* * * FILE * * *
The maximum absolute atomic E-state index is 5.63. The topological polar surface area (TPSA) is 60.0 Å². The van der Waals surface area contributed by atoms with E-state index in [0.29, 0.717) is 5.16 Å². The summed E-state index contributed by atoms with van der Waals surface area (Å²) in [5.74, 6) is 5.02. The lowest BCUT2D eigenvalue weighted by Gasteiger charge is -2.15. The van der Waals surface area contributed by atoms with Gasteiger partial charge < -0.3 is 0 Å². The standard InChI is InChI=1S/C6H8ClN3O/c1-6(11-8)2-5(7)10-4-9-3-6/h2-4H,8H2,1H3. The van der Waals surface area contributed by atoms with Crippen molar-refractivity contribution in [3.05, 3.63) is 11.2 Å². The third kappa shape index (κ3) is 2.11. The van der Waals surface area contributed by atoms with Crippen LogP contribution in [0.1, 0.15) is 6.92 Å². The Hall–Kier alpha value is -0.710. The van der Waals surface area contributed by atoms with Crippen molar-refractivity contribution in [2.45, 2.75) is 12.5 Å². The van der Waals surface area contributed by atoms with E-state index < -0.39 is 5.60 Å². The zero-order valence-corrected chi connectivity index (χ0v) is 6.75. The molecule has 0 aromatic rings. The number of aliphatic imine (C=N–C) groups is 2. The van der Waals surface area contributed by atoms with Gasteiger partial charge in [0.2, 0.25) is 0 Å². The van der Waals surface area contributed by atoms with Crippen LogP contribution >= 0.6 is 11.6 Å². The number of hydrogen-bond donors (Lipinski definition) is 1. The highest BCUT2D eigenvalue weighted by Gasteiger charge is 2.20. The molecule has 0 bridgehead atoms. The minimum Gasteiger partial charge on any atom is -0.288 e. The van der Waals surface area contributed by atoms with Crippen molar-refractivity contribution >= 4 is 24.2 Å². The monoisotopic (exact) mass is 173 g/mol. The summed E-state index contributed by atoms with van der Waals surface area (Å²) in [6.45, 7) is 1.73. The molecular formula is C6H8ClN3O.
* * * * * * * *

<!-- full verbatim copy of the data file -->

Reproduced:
The maximum absolute atomic E-state index is 5.63. The topological polar surface area (TPSA) is 60.0 Å². The van der Waals surface area contributed by atoms with E-state index in [0.29, 0.717) is 5.16 Å². The summed E-state index contributed by atoms with van der Waals surface area (Å²) in [5.74, 6) is 5.02. The lowest BCUT2D eigenvalue weighted by Gasteiger charge is -2.15. The van der Waals surface area contributed by atoms with Gasteiger partial charge < -0.3 is 0 Å². The standard InChI is InChI=1S/C6H8ClN3O/c1-6(11-8)2-5(7)10-4-9-3-6/h2-4H,8H2,1H3. The van der Waals surface area contributed by atoms with Crippen molar-refractivity contribution in [3.05, 3.63) is 11.2 Å². The third kappa shape index (κ3) is 2.11. The van der Waals surface area contributed by atoms with Crippen LogP contribution in [0.1, 0.15) is 6.92 Å². The Hall–Kier alpha value is -0.710. The van der Waals surface area contributed by atoms with Crippen molar-refractivity contribution in [2.45, 2.75) is 12.5 Å². The van der Waals surface area contributed by atoms with E-state index < -0.39 is 5.60 Å². The zero-order valence-corrected chi connectivity index (χ0v) is 6.75. The molecule has 0 aromatic rings. The number of aliphatic imine (C=N–C) groups is 2. The van der Waals surface area contributed by atoms with Gasteiger partial charge in [0.2, 0.25) is 0 Å². The van der Waals surface area contributed by atoms with Crippen LogP contribution >= 0.6 is 11.6 Å². The number of hydrogen-bond donors (Lipinski definition) is 1. The highest BCUT2D eigenvalue weighted by Gasteiger charge is 2.20. The molecule has 0 bridgehead atoms. The minimum Gasteiger partial charge on any atom is -0.288 e. The van der Waals surface area contributed by atoms with Crippen molar-refractivity contribution >= 4 is 24.2 Å². The monoisotopic (exact) mass is 173 g/mol. The summed E-state index contributed by atoms with van der Waals surface area (Å²) in [6.45, 7) is 1.73. The molecular formula is C6H8ClN3O.